Phone-hacking Met investigator to stand down

Police say investigations into the Murdoch empire's journalistic practices will continue at full strength

The senior Scotland Yard officer leading the investigation into allegations that the Murdoch media empire carried out widespread phone and computer hacking is to stand down from her job after the Olympics.

Deputy Assistant Commissioner Sue Akers assumed control of the Metropolitan Police inquiry into the phone-hacking scandal in January 2011, after evidence emerged in its first investigation that the scandal went well beyond the "rogue" News of the World reporter convicted in 2007. At the time, police faced widespread allegations of cronyism, corruption and high-level bungling.

Akers launched a fresh investigation which is widely regarded as having repaired much of the damage while withstanding political pressure to curtail its scope. Critics have complained that the total cost of the investigations could reach £40m and tie up 200 officers at a time when routine police work is being cut back. Since the inquiries began, there have been more than 50 arrests, with more expected.

"I told Paul Stephenson [then Commissioner of the Met] a couple of years ago – long before Weeting came up – that I would stay until after the Olympics," says Akers. "But I have now done 36 years, which as far as I know makes me by far the longest-serving woman in the Met, and it has always been my intention to go this summer. Of course it would have been nice to see Operations Weeting, Elvedon and Tuleta [into computer hacking] through to their conclusions, but that could be a while yet."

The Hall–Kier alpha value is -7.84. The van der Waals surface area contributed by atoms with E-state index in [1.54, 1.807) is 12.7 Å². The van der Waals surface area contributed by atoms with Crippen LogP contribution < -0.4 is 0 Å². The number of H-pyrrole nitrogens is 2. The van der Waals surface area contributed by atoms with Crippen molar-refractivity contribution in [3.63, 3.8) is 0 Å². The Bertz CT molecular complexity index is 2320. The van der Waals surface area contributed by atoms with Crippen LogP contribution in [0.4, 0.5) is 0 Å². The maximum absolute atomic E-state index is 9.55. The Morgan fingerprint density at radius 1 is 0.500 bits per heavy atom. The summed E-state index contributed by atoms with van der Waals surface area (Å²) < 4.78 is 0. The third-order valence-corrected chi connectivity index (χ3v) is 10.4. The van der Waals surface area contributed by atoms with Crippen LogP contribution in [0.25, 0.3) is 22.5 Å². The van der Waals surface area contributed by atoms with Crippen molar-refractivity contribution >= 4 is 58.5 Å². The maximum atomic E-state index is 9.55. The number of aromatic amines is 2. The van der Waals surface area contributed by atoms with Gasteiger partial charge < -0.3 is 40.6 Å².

Deputy Commissioner Craig Mackey said DAC Akers' experience would be missed, but insisted it would not detract from the investigations.

A Met spokesman said no decision had been taken as to who will take over these operations. Unconfirmed reports suggest that her staff had encouraged Akers to ask to go part-time.

The Labour MP Tom Watson, who has done much to expose the extent of phone hacking, said yesterday: "Her departure will be a big loss to UK policing. At times, it has felt like she has single-handedly carried the responsibility of restoring the Met's tarnished reputation."

David Cameron twice sought personal assurances from Rupert Murdoch about claims that Andy Coulson, Cameron's press chief, was not implicated in the hacking scandal, according to a new book about the Prime Minister serialised today in The Independent on Sunday. Mr Cameron first asked while on board Mr Murdoch's yacht Rosehearty anchored off the Greek island of Santorini in August 2008. Mr Cameron and his wife had been flown there on board a private jet chartered by Murdoch's son-in-law Matthew Freud. Mr Murdoch assured him the police knew everything and blamed his "political enemies" for stirring up trouble. The PM sought assurances again before the 2010 election, and received the same answer. Later in 2010, after fresh allegations were published about hacking, sources in Mr Murdoch's News International told the PM that "he no longer should feel obliged to protect Coulson", according to the book.

Mr Murdoch has denied reports that his British newspapers are to be sold off to protect the rest of his media interests from the British criminal and judicial investigations.

Suggested Topics
News
people'It can last and it's terrifying'
Sport
Alexis Sanchez, Radamel Falcao, Diego Costa and Mario Balotelli
football
Sport
Danny Welbeck's Manchester United future is in doubt
footballGunners confirm signing from Manchester United
News
people Emma Watson addresses celebrity nude photo leak
News
ebooksAn unforgettable anthology of contemporary reportage
Sport
footballFeaturing Bart Simpson
News
Katie Hopkins appearing on 'This Morning' after she purposefully put on 4 stone.
peopleKatie Hopkins breaks down in tears over weight gain challenge
Arts and Entertainment
Olivia Colman topped the list of the 30 most influential females in broadcasting